Alice Neel painted with exuberant brush strokes and rich, vivid colors, leaving some areas of the canvas unpainted or very understated, often in clothing or in the background, giving a loosely sketched, breezy effect. She focused in on the face and hands, the close-in awkward gestural poses and steely gazes. Neel painted in her own apartment, so her subjects are often seated on furniture that appears in multiple paintings, not in a symbolic setting like Kahlo’s paintings.
Kahlo was called a Surrealist by Andre Breton, a label she questioned, but it is fitting and she is displayed with the Surrealists at MOMA: “…if this feeling (new mystery and magnetism, a greater depth of self-awareness) has much to do with Frida’s cumulative years of suffering, the example of Surrealism’s stress on the subconscious as the source of artistic content cannot be overlooked, either. Certainly Breton’s theories affected the enigma and the psychological innuendo of her most Surrealist work….” (Herrera 230, 257)
Neel pursued her vision for her work relentlessly, despite living and working in New York at a time when realism in painting was in decline. “Neel was painting at a time when a modernist view of the world was ascendant. … But above all, Neel’s devotion to the realist depiction of the human form in an era of increasing abstraction – whether figurative, geometric or expressive– confirmed her position as an outsider. … (S)he avoided abstraction as a mode of painting because of its narrative limitations.” (Lewison)
Frida Kahlo turned her probing inquisitory gaze on herself and her own life, Alice Neel turned hers on the people around her, and both produced searing psychological studies in their painting process. Laura Cumming said of Neel, “Dressed, half-dressed or nude, the sitters are all naked beneath her scrutiny,” but this would apply equally well to Kahlo. (Cumming)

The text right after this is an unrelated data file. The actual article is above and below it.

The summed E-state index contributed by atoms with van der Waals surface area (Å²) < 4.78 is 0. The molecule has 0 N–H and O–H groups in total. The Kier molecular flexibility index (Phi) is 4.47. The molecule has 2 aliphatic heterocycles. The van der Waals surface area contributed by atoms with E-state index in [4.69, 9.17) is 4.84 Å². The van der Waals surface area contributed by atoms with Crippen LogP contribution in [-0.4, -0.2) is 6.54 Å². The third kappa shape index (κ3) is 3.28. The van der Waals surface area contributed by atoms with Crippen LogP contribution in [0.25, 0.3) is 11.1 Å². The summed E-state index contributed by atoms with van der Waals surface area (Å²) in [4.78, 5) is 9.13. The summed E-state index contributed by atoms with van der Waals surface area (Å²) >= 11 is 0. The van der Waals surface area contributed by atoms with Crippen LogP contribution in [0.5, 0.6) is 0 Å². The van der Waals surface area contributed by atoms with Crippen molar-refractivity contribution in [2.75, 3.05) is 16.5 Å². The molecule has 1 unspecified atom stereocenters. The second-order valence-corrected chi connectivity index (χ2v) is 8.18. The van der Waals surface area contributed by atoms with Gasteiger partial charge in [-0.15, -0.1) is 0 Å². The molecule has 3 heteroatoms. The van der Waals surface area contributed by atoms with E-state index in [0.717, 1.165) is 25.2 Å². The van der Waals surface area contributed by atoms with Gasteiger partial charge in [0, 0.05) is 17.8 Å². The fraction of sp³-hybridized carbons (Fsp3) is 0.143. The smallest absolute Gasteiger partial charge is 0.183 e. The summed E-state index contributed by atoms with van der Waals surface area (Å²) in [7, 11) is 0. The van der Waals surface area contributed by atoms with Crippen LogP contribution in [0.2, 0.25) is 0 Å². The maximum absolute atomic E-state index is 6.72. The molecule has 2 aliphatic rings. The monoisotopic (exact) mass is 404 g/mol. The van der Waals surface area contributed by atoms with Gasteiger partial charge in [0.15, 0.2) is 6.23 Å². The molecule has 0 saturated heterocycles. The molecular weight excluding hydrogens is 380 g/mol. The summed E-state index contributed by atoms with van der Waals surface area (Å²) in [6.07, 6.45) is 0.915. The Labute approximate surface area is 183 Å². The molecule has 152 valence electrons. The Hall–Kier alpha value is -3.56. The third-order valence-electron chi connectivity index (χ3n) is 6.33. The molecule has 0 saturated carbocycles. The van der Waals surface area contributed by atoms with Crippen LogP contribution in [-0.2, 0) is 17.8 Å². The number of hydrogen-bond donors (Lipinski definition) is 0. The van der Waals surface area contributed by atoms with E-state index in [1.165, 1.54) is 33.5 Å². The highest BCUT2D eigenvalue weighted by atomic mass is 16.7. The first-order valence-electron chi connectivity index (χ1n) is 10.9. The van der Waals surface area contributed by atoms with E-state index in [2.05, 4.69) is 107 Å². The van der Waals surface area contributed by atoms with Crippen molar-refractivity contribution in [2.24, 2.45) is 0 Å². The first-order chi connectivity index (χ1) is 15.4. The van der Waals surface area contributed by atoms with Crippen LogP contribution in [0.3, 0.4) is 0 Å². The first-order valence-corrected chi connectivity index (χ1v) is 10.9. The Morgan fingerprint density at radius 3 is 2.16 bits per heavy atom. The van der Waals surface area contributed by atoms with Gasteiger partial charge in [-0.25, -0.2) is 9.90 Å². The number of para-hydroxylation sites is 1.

Cumming, Laura. The Guardian.
Deffebach, Nancy. María Izquierdo and Frida Kahlo: Challenging Visions in Modern Mexican Art. University of Texas Press, 2015.
Dexter, Emma, and Barson, Tanya. Frida Kahlo. Tate, 2005.
Gassaway, William T. The Met.
Herrera, Hayden. Frida, A Biography of Frida Kahlo. Harper Perennial, 2002.Hoban, Phoebe. Alice Neel: The Art of Not Sitting Pretty. St. Martin’s Press, 2010.
Lewison, Jeremy. Beyond the Pale: Alice Neel and Her Legacy. Art & Australia, Vol. 48, No.3, February 2011. http://www.aliceneel.com/articles/pdf/502_512_Neel_low.pdf.
Merriam-Webster Dictionary. https://www.merriam-webster.com.
Museum of Fine Arts Boston. Frida Kahlo: Dos Mujeres. http://www.mfa.org/exhibitions/frida-kahlo-dos-mujeres, 2016.
 “Butterfly imagery enjoyed a long history in the arts of Mesoamerica and probably had multiple meanings and associations through time. In the Early Classic murals at Teotihuacan and Cholula, they are associated with warriors, fire, fertility, death, and rebirth. … (M)ost scholars agree that Mesoamericans regarded butterflies as something akin to the soul—a belief that was also shared by the ancient Greeks and Hindus. … Furthermore, butterflies, along with hummingbirds and other winged beings, were closely related to concepts of reincarnation.” (Gassaway)
 “Retablo: A votive offering made in the form of a religious picture typically portraying Christian Saints, painted on a panel, and hung in a church or chapel especially in Spain and Mexico.” (Merriam-Webster Dictation definition). Kahlo created her version retablos to tell a more narrative story in many of her paintings (for instance The Suicide of Dorothy Hale).
This blog began around my journey through the wonderful MFA program at Lesley University College of Art and Design; I graduated in 2019. My work interrogates ideas around place: what makes a place feel like home, what gives comfort or discomfort. I am intrigued by long history of a place and questions of whose footsteps we follow and what can be learned from a place.